RICHMOND — Cindy Duncan challenged those gathered Monday at her family’s Harvest Acres Farm to “plant seeds of hope” to help eradicate suicides in Washington County.
Duncan, who serves as co-chair of the South County Healthy Bodies, Healthy Minds Zero Suicide Advisory Board, spoke to an audience of health care and social service providers, and state- and federally-elected and appointed officials who came together to learn about and celebrate the allotment of $2 million in federal funding to implement new screening and care for those at risk of taking their own lives.
According to South County Healthy Bodies, Healthy Minds, one of nine health equity zones in the state, Washington County has the highest rate of suicide among the state’s five counties, and the rate grew 20 percent in two years from 2013 to 2015. Three of the state’s five towns with the highest suicide rates are in Washington County.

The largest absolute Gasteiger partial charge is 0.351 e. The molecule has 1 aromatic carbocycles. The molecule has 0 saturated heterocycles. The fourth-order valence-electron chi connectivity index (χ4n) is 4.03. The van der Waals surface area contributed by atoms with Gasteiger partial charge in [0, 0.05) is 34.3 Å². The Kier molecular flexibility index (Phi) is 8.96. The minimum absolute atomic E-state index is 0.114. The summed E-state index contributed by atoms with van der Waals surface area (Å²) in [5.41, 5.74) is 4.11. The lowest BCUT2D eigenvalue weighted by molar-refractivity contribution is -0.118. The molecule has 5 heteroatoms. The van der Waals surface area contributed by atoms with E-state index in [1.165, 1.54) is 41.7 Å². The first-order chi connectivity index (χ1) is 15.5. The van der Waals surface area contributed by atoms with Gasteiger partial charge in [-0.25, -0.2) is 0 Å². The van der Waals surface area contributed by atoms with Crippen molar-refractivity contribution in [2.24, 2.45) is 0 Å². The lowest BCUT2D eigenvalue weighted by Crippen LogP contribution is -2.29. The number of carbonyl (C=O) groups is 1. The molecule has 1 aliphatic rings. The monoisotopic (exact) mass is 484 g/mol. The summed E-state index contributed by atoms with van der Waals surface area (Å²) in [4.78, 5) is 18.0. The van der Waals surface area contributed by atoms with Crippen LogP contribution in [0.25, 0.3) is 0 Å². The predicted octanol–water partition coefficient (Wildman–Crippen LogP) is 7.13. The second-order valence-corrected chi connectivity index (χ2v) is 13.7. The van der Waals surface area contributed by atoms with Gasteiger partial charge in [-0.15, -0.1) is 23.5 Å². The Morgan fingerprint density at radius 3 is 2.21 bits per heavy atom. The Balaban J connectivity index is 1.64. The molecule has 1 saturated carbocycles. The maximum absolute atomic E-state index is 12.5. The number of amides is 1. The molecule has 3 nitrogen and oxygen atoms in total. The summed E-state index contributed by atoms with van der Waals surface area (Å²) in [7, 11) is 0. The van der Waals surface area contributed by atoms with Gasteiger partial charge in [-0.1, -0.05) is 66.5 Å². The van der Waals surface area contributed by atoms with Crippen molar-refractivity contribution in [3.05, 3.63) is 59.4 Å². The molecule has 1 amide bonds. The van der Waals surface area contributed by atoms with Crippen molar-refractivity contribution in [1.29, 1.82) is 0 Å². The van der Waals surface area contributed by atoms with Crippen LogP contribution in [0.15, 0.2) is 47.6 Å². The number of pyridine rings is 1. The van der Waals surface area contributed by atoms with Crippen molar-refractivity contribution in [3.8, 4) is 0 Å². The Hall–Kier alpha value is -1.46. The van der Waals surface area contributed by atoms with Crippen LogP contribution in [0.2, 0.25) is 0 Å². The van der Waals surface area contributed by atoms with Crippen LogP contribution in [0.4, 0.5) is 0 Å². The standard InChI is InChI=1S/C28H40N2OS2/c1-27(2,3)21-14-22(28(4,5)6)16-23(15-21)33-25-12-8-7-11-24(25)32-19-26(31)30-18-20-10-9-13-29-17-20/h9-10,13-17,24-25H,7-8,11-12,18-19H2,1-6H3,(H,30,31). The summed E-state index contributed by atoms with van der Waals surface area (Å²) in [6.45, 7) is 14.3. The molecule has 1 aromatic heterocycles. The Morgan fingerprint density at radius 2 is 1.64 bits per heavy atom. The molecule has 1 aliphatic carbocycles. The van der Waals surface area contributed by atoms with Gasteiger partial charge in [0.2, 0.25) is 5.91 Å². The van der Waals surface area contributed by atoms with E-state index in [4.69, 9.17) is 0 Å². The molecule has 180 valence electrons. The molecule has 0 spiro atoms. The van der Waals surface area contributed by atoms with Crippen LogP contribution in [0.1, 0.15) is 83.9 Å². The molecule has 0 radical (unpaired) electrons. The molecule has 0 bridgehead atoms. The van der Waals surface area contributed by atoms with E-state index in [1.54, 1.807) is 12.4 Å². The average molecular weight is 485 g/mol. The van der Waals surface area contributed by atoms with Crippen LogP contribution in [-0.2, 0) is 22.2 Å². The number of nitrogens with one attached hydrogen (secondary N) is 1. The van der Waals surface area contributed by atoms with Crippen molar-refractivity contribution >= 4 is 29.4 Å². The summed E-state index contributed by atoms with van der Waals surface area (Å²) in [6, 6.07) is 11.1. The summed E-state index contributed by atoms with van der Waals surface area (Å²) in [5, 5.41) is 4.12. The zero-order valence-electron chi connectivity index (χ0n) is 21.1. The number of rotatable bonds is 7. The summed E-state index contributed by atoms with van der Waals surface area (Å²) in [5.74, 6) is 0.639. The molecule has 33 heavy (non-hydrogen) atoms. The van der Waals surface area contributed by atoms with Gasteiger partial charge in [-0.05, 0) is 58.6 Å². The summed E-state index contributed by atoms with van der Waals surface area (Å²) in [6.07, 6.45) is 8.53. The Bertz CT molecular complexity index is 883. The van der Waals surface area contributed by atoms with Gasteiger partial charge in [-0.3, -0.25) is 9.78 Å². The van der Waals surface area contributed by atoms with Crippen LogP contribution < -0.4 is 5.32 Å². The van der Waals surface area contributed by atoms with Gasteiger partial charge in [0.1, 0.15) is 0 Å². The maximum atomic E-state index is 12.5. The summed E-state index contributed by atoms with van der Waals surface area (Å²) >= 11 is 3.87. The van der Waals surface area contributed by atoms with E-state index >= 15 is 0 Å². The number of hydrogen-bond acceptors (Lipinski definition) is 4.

Duncan described her family’s ongoing journey to heal from her daughter Cassandra’s suicide at the age of 14 in 2005. The family has become very acquainted with the nation’s health care system as one of their sons was diagnosed with schizophrenia, and another son has cerebral palsy.
“Because of the journey I am on I have learned so much. After Cassie’s death and my son began to suffer — he’s been hospitalized 12 times — I kept hoping and praying that I wouldn’t lose another child. I realized what a mess the mental health system is and because of that I learned I had to make some changes. That is where my seeds of hope began,” Duncan said.